For many of us, the word 'abolition' conjures up images of William Wilberforce, Amazing Grace, and the Transatlantic Slave Trade. In schools, abolition and slavery is usually part of a history lesson.
The reality is that the problem of slavery is far from historic and the need for abolitionists is greater than ever.
Slavery may be illegal almost everywhere, but there are more slaves in the world today than ever before. In fact, more people are in slavery right now than if you added up the hundreds of years of the Transatlantic Slave Trade put together.
Sunday December 2 is the UN Day for the Abolition of Slavery – and its purpose is not simply to remember the past, but to raise up a new wave of abolitionists.
Modern slavery is one of the top three most lucrative criminal businesses, and as you are reading this 40 million people are trapped by it. People who've been sold for labour, organs, forced marriage and sex.
People like Prema.
Prema was born into a poor village family in rural India. Her mother worked as a domestic servant, and Prema was responsible for the chores in their own home, cooking and getting water every day. When she was 14 years old, like many young girls, she developed a crush on a boy.
'One afternoon while my mother was at work, I followed him to his home,' she said. 'He offered me something to eat. Because I trusted him too easily, I accepted his offer and immediately began to feel faint.'
She says that the next thing she remembers is waking up in a brothel. Weak and disoriented from the drugs, she remembers: 'I was alone and scared and didn't know where I was, or why the boy I trusted betrayed me.'
For the next year, Prema was violently abused every day. Pimps in the area of town where she was held were notorious for torturing the girls who had been trafficked to the brothels. She was physically beaten by the brothel keepers, sexually assaulted by the men who paid to rape her – and all of it through constant threats, insults and other harassments.
When she knew customers had come to the brothel, she would try to hide under beds and tables, but she could not escape the abuse. She remembers, 'The other girls with me felt that we wouldn't see the light again, and we would be confined in the darkness forever.'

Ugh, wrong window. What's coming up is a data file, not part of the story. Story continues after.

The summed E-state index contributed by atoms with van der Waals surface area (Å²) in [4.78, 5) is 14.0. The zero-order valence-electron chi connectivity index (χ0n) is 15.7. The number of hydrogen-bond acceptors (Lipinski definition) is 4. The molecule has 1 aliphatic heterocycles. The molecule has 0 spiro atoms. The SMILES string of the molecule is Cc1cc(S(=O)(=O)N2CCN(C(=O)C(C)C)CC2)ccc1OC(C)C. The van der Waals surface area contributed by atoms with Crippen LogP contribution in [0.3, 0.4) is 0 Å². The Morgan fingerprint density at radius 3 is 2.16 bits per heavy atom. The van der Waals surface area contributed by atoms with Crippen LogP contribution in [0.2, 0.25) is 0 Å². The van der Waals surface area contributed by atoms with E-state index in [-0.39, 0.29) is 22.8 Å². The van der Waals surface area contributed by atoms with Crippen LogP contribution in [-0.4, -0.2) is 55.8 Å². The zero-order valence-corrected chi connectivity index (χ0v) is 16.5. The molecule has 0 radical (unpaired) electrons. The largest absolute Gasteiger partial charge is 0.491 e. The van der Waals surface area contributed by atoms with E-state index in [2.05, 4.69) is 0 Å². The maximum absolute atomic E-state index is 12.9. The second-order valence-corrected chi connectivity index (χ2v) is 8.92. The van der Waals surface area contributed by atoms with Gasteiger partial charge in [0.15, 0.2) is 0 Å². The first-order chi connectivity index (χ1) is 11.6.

But Prema's cries would not go unanswered. International Justice Mission (IJM)—the largest anti-slavery organisation in the world—had started an undercover investigation at the brothel where Prema was held captive. IJM presented clear evidence of the sexual exploitation of the girls at the brothel, then assisted police in planning a rescue operation.
'I saw the light of hope for the first time in a year,' Prema said, smiling through tears as she remembered the day she was rescued.
The girls were immediately brought to safe aftercare facilities, and the suspected perpetrators were placed in police custody. IJM lawyers relentlessly supported the trial against the suspects, and the notorious brothel owner was convicted and is currently in prison.
After her rescue, Prema moved into an aftercare home with several other trafficking survivors, where she could get the medical care and counselling she needed to start to recover from the trauma.
Eventually, Prema reconnected with her family, studied to be a nurse, and got married. She is a joyful mother and a vibrant young woman, full of hope.
When asked what she would say to her rescuers, she said: 'I want others to be rescued... We can't forget about the other girls still trapped in dark rooms – girls who asked me to pray that they would get taken out and given a chance. I want them to see that they too can have a new life.'
There are millions of people desperate for the rescue that will grant them this new life. They are in brothels and brick kilns, factories and fishing boats, rose farms and rice mills, all over the world. The need for abolitionists willing to fight the scourge of slavery has never been more urgent.
Modern slavery may seem – as the slave trade once did – like an unassailable Goliath. But every one of us has a part to play in ending it.
For ways that you can become a modern day abolitionist, go to www.ijmuk.org
Isabel Crawley is a communications assistant for IJM.